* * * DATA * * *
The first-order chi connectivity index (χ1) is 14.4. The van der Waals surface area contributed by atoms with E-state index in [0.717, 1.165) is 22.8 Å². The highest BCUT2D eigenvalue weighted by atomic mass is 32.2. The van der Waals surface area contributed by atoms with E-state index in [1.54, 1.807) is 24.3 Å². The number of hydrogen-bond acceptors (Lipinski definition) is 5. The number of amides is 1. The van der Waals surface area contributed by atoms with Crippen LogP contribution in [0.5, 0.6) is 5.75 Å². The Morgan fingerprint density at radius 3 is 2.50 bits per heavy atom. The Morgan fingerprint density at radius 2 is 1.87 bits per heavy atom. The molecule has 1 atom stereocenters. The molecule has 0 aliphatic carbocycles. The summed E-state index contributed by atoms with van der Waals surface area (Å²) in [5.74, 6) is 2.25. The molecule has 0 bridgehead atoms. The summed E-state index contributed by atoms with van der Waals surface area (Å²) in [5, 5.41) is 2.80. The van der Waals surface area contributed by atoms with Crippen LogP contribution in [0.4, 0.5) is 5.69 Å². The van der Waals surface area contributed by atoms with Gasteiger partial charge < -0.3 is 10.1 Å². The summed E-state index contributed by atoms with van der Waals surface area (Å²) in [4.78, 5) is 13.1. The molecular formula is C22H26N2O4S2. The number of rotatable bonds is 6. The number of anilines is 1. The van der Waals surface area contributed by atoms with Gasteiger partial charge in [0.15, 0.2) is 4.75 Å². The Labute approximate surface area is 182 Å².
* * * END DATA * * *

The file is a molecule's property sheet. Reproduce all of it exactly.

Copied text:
The first-order chi connectivity index (χ1) is 14.4. The van der Waals surface area contributed by atoms with E-state index in [0.717, 1.165) is 22.8 Å². The highest BCUT2D eigenvalue weighted by atomic mass is 32.2. The van der Waals surface area contributed by atoms with E-state index in [1.54, 1.807) is 24.3 Å². The number of hydrogen-bond acceptors (Lipinski definition) is 5. The number of amides is 1. The van der Waals surface area contributed by atoms with Crippen LogP contribution in [0.5, 0.6) is 5.75 Å². The Morgan fingerprint density at radius 3 is 2.50 bits per heavy atom. The Morgan fingerprint density at radius 2 is 1.87 bits per heavy atom. The molecule has 1 atom stereocenters. The molecule has 0 aliphatic carbocycles. The summed E-state index contributed by atoms with van der Waals surface area (Å²) in [5.74, 6) is 2.25. The molecule has 0 bridgehead atoms. The summed E-state index contributed by atoms with van der Waals surface area (Å²) in [5, 5.41) is 2.80. The van der Waals surface area contributed by atoms with Crippen LogP contribution in [0.4, 0.5) is 5.69 Å². The van der Waals surface area contributed by atoms with Gasteiger partial charge < -0.3 is 10.1 Å². The summed E-state index contributed by atoms with van der Waals surface area (Å²) in [4.78, 5) is 13.1. The molecular formula is C22H26N2O4S2. The number of rotatable bonds is 6. The number of anilines is 1. The van der Waals surface area contributed by atoms with Gasteiger partial charge in [0.15, 0.2) is 4.75 Å². The Labute approximate surface area is 182 Å².